Too often, we cling to the easy route, fading into the wallpaper and the background, not stepping up or speaking out, not asserting our voices.
Yesterday, I spent an hour in a workshop with Moses and Zeina from I Love Yoga, where they asserted that everyone has a voice that the world needs to hear. The entire workshop focused on chanting Hare Krishna in call-and-response and passing the microphone around the room so that every single person there had a chance to call out the chant to the rest of the group.
Now, I love speaking to crowds, I love teaching, I run a company and I manage a lot of people’s lives. But if you ask me to stand at the microphone without any warning, I may shake my head and say you’re crazy.
Which is exactly why I stayed.
Here’s what my mind sounded like during the workshop:
No way am I singing into a microphone out loud. This workshop is stupid. I hate my voice. Or maybe I don’t hate my voice but other people do. What if other people do? Who cares. Screw them. My voice NEEDS to be heard.
Dammit, I’ve spent how many years strangling my own voice or letting others do it. I guess this workshop is brilliant.
I leaned over to my dear husband at least twice (probably three times) and said, “Do you really want to be here?” He nodded emphatically. I tried to make it about him – when it was really about me.
Damn him. He’s doing this to make me do it and not run away. Damn him. Why does he know me so well?
The microphone traveled the circle as the harmonium played, the drum beat a catatonic rhythm and a gorgeous girl in orange flowy pants shook an egg filled with rice. I sat cross-legged on my chair. I shifted my legs to put my feet on the floor. Back up to cross-legged.
The microphone was getting dangerously close.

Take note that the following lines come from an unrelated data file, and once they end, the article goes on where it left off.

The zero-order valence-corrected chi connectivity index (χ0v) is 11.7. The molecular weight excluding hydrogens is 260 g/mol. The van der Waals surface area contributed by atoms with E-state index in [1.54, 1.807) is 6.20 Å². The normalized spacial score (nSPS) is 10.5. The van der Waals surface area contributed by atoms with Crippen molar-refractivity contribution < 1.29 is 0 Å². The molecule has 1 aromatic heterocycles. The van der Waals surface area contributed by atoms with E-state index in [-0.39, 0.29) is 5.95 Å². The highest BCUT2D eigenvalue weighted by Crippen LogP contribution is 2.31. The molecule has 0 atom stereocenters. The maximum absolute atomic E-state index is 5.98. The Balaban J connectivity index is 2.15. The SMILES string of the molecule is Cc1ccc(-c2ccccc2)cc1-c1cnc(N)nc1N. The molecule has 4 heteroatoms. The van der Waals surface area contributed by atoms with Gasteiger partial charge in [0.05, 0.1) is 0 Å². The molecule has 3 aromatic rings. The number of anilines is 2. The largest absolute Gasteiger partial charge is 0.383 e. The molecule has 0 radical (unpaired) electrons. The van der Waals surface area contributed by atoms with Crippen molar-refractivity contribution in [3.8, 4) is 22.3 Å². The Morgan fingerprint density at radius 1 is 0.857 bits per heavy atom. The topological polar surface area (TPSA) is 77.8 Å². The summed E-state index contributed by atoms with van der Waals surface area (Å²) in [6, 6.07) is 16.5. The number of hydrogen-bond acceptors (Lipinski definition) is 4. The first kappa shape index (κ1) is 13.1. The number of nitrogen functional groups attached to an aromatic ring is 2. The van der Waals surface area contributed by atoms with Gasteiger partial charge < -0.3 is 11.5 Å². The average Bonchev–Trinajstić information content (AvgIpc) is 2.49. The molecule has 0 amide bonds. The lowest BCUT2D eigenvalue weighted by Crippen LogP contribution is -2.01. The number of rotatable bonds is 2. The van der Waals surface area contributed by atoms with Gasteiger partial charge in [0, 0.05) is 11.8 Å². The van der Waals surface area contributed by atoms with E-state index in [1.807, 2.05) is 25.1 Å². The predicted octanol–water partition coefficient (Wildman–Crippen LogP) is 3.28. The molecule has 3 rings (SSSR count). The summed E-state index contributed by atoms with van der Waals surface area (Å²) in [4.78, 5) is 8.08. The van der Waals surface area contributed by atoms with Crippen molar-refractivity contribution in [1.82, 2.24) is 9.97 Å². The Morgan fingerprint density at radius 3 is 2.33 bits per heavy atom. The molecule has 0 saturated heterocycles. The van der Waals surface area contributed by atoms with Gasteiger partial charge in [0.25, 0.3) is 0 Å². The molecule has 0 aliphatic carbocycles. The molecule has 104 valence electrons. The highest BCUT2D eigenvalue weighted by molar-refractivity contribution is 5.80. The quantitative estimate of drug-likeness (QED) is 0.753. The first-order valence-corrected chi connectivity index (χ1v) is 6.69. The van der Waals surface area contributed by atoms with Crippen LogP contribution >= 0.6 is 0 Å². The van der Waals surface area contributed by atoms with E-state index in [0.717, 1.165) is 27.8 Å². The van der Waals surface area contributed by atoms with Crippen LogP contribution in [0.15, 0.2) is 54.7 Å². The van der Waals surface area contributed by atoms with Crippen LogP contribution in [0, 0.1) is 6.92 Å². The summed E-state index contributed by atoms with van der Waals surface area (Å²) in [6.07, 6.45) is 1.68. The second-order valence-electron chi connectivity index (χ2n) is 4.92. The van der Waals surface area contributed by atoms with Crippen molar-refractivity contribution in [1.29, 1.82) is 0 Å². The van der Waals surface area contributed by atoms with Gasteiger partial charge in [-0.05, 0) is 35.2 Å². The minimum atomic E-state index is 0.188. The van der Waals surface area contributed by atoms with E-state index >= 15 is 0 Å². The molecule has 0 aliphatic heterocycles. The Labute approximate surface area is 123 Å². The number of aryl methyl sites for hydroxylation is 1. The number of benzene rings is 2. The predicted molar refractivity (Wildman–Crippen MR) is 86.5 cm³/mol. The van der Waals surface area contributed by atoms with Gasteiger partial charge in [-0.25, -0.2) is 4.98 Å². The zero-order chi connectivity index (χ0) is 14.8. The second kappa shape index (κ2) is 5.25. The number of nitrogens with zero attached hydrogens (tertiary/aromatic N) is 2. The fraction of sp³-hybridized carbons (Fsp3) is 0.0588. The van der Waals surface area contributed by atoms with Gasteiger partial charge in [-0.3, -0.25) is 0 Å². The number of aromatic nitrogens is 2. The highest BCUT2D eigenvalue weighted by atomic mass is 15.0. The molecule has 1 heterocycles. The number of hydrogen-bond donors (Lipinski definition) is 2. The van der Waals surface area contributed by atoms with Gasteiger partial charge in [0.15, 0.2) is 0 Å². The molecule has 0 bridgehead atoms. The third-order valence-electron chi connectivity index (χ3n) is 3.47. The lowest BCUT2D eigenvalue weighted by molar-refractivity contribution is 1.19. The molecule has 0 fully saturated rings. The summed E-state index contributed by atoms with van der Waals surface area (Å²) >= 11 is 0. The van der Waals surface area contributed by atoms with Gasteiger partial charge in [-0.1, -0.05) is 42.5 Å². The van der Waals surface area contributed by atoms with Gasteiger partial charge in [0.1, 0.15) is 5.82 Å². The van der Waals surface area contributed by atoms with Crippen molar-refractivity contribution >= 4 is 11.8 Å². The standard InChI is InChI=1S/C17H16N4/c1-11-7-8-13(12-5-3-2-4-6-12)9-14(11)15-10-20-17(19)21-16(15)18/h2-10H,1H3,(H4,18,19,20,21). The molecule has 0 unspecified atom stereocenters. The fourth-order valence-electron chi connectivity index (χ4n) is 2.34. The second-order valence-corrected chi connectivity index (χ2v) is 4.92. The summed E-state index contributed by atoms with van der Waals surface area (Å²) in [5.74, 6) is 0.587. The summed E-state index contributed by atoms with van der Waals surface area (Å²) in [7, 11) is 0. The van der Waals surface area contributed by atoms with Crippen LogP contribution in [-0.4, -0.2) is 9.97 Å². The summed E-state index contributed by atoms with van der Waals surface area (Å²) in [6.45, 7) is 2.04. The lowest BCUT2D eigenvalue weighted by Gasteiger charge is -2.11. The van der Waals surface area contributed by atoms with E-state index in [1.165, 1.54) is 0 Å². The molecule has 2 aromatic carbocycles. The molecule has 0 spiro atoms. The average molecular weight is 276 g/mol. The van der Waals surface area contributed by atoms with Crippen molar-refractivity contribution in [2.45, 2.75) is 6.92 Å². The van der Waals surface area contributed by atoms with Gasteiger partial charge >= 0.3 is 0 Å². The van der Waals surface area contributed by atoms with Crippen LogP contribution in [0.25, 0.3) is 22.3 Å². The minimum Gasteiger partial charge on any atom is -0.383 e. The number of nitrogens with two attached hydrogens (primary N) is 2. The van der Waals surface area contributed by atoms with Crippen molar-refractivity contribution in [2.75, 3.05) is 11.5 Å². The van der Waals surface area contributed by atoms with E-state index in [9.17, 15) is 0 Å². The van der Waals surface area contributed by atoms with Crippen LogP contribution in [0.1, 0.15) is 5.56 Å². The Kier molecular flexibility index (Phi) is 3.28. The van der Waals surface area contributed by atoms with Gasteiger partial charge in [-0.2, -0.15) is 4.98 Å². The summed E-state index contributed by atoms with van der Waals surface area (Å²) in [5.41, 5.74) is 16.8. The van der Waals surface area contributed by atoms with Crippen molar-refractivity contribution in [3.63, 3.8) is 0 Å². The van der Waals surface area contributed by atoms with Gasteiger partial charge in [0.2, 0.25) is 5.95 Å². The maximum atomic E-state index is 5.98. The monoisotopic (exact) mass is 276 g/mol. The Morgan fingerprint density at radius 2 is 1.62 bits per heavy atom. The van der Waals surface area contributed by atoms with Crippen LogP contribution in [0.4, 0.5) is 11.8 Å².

There is a mystical force inherent in chanting that, whether you say the words or not, if you’re merely in the room, the ancient magic of the chanting overtakes you and seeps inside. The chant started off limping along and then grew in force to be a gale wind. Eventually it was the swirling of an elevating tornado that pulled everyone in that room inside it, like a hug.
Voices grew louder, like waves dancing on Lake Michigan in a storm. Swelled and fell, swelled and fell. Every time someone took the microphone, people applauded. When someone was obviously nervous and hiding inside a quiet voice, people hooted and clapped their approval for the bravery of working through the discomfort.
I looked around the room and at first, though, I’m not one of these hippy-dippy folks. This isn’t me. I’m an observer. This is weird.
Later, I felt a kinship with the hippy-dippies, and realized the weakness in judging others.
There were so many different bodies and faces and ideas and living, breathing, heart-beating humans there. The point of it all – the reason people come to festivals like this and why people chant at all or do yoga or search search search for that very thing that will make them feel OK with themselves – is to get past the surface, the measly, imperfect, judging surface – and penetrate the depths of the soul.
The more you do this, the more you take the microphone, banishing nervousness about how wobbly your voice might be, the closer you get.